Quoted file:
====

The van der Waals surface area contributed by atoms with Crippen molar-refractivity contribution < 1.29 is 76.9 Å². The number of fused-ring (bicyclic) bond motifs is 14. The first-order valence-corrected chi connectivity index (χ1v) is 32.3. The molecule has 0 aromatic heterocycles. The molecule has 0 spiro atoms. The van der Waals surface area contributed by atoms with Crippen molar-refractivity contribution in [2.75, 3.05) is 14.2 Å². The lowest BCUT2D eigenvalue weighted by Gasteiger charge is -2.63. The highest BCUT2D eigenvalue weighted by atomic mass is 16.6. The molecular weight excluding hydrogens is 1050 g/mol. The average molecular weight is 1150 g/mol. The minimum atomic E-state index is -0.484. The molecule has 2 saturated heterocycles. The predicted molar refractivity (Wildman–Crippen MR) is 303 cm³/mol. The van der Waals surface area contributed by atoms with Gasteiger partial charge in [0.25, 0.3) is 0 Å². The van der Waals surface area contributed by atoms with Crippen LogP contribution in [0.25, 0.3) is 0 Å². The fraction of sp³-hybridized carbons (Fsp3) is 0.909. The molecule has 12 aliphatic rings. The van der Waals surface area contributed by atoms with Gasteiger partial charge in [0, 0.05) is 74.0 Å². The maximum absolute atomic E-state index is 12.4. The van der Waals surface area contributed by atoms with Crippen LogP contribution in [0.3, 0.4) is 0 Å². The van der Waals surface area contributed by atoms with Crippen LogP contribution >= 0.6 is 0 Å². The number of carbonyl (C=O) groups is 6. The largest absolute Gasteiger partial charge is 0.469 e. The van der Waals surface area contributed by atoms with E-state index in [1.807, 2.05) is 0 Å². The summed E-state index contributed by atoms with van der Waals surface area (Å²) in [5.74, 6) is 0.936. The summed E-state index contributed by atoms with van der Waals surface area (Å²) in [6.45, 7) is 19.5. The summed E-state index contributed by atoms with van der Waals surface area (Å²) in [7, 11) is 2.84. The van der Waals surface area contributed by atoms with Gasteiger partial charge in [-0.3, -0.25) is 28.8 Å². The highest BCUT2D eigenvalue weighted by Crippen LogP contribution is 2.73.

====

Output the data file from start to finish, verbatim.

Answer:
The van der Waals surface area contributed by atoms with Crippen molar-refractivity contribution < 1.29 is 76.9 Å². The number of fused-ring (bicyclic) bond motifs is 14. The first-order valence-corrected chi connectivity index (χ1v) is 32.3. The molecule has 0 aromatic heterocycles. The molecule has 0 spiro atoms. The van der Waals surface area contributed by atoms with Crippen molar-refractivity contribution in [2.75, 3.05) is 14.2 Å². The lowest BCUT2D eigenvalue weighted by Gasteiger charge is -2.63. The highest BCUT2D eigenvalue weighted by atomic mass is 16.6. The molecular weight excluding hydrogens is 1050 g/mol. The average molecular weight is 1150 g/mol. The minimum atomic E-state index is -0.484. The molecule has 2 saturated heterocycles. The predicted molar refractivity (Wildman–Crippen MR) is 303 cm³/mol. The van der Waals surface area contributed by atoms with Gasteiger partial charge in [0.25, 0.3) is 0 Å². The van der Waals surface area contributed by atoms with Crippen LogP contribution in [0.25, 0.3) is 0 Å². The fraction of sp³-hybridized carbons (Fsp3) is 0.909. The molecule has 12 aliphatic rings. The van der Waals surface area contributed by atoms with Gasteiger partial charge in [0, 0.05) is 74.0 Å². The maximum absolute atomic E-state index is 12.4. The van der Waals surface area contributed by atoms with Crippen LogP contribution in [0.3, 0.4) is 0 Å². The van der Waals surface area contributed by atoms with Crippen LogP contribution >= 0.6 is 0 Å². The number of carbonyl (C=O) groups is 6. The largest absolute Gasteiger partial charge is 0.469 e. The van der Waals surface area contributed by atoms with E-state index in [1.807, 2.05) is 0 Å². The summed E-state index contributed by atoms with van der Waals surface area (Å²) in [5.74, 6) is 0.936. The summed E-state index contributed by atoms with van der Waals surface area (Å²) in [6.45, 7) is 19.5. The summed E-state index contributed by atoms with van der Waals surface area (Å²) in [7, 11) is 2.84. The van der Waals surface area contributed by atoms with Gasteiger partial charge in [-0.3, -0.25) is 28.8 Å². The highest BCUT2D eigenvalue weighted by Crippen LogP contribution is 2.73.